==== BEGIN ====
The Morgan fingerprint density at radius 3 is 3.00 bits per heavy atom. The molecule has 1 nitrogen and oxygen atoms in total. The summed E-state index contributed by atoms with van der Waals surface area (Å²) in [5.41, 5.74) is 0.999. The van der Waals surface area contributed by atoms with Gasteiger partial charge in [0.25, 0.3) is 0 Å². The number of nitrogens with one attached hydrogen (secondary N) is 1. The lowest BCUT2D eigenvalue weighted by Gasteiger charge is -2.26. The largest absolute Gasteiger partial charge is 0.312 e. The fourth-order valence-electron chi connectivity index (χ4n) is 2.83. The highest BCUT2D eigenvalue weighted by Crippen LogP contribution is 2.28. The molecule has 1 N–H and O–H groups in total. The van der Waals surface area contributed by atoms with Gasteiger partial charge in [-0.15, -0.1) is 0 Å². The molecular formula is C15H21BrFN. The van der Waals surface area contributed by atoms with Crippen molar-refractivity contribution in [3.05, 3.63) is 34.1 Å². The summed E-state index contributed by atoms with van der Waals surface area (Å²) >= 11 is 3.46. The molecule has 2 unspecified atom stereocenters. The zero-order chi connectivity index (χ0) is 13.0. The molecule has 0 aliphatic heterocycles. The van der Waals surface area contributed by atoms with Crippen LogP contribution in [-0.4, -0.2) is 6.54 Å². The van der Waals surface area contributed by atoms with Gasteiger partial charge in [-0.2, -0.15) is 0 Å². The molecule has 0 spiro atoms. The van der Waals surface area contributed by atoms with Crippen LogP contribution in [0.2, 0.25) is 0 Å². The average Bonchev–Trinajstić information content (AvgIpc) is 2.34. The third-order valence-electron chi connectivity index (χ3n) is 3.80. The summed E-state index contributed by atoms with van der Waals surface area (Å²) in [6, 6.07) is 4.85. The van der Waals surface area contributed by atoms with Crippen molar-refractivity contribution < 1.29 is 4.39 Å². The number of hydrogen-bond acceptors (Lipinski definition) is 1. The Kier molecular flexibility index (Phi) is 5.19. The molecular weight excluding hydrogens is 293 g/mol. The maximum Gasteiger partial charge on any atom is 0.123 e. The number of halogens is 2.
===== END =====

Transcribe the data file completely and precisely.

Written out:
The Morgan fingerprint density at radius 3 is 3.00 bits per heavy atom. The molecule has 1 nitrogen and oxygen atoms in total. The summed E-state index contributed by atoms with van der Waals surface area (Å²) in [5.41, 5.74) is 0.999. The van der Waals surface area contributed by atoms with Gasteiger partial charge in [0.25, 0.3) is 0 Å². The number of nitrogens with one attached hydrogen (secondary N) is 1. The lowest BCUT2D eigenvalue weighted by Gasteiger charge is -2.26. The largest absolute Gasteiger partial charge is 0.312 e. The fourth-order valence-electron chi connectivity index (χ4n) is 2.83. The highest BCUT2D eigenvalue weighted by Crippen LogP contribution is 2.28. The molecule has 1 N–H and O–H groups in total. The van der Waals surface area contributed by atoms with Gasteiger partial charge in [-0.15, -0.1) is 0 Å². The molecular formula is C15H21BrFN. The van der Waals surface area contributed by atoms with Crippen molar-refractivity contribution in [3.05, 3.63) is 34.1 Å². The summed E-state index contributed by atoms with van der Waals surface area (Å²) >= 11 is 3.46. The molecule has 2 unspecified atom stereocenters. The zero-order chi connectivity index (χ0) is 13.0. The molecule has 0 aliphatic heterocycles. The van der Waals surface area contributed by atoms with Crippen LogP contribution in [-0.4, -0.2) is 6.54 Å². The van der Waals surface area contributed by atoms with Gasteiger partial charge in [-0.2, -0.15) is 0 Å². The molecule has 0 spiro atoms. The van der Waals surface area contributed by atoms with Crippen LogP contribution in [0.2, 0.25) is 0 Å². The average Bonchev–Trinajstić information content (AvgIpc) is 2.34. The third-order valence-electron chi connectivity index (χ3n) is 3.80. The summed E-state index contributed by atoms with van der Waals surface area (Å²) in [6, 6.07) is 4.85. The van der Waals surface area contributed by atoms with Crippen molar-refractivity contribution < 1.29 is 4.39 Å². The number of hydrogen-bond acceptors (Lipinski definition) is 1. The Kier molecular flexibility index (Phi) is 5.19. The molecular weight excluding hydrogens is 293 g/mol. The maximum Gasteiger partial charge on any atom is 0.123 e. The number of halogens is 2.